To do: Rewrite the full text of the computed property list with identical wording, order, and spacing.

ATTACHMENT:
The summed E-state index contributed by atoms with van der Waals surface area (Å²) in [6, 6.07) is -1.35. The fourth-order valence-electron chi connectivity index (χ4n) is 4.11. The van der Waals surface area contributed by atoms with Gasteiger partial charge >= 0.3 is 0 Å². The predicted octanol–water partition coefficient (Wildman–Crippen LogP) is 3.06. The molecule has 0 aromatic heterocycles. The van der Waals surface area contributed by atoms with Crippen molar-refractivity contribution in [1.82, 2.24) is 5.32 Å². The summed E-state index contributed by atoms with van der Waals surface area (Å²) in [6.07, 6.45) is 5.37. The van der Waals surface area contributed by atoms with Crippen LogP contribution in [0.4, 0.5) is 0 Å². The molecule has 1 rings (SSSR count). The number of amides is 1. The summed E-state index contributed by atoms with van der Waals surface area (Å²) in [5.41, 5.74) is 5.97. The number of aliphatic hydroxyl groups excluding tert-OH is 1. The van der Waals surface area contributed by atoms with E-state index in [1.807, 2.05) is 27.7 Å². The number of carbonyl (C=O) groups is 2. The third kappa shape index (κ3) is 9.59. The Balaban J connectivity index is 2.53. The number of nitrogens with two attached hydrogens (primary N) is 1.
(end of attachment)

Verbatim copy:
The summed E-state index contributed by atoms with van der Waals surface area (Å²) in [6, 6.07) is -1.35. The fourth-order valence-electron chi connectivity index (χ4n) is 4.11. The van der Waals surface area contributed by atoms with Gasteiger partial charge >= 0.3 is 0 Å². The predicted octanol–water partition coefficient (Wildman–Crippen LogP) is 3.06. The molecule has 0 aromatic heterocycles. The van der Waals surface area contributed by atoms with Crippen molar-refractivity contribution in [1.82, 2.24) is 5.32 Å². The summed E-state index contributed by atoms with van der Waals surface area (Å²) in [6.07, 6.45) is 5.37. The van der Waals surface area contributed by atoms with Crippen LogP contribution in [0.4, 0.5) is 0 Å². The molecule has 1 rings (SSSR count). The number of amides is 1. The summed E-state index contributed by atoms with van der Waals surface area (Å²) in [5.41, 5.74) is 5.97. The number of aliphatic hydroxyl groups excluding tert-OH is 1. The van der Waals surface area contributed by atoms with E-state index in [1.807, 2.05) is 27.7 Å². The number of carbonyl (C=O) groups is 2. The third kappa shape index (κ3) is 9.59. The Balaban J connectivity index is 2.53. The number of nitrogens with two attached hydrogens (primary N) is 1.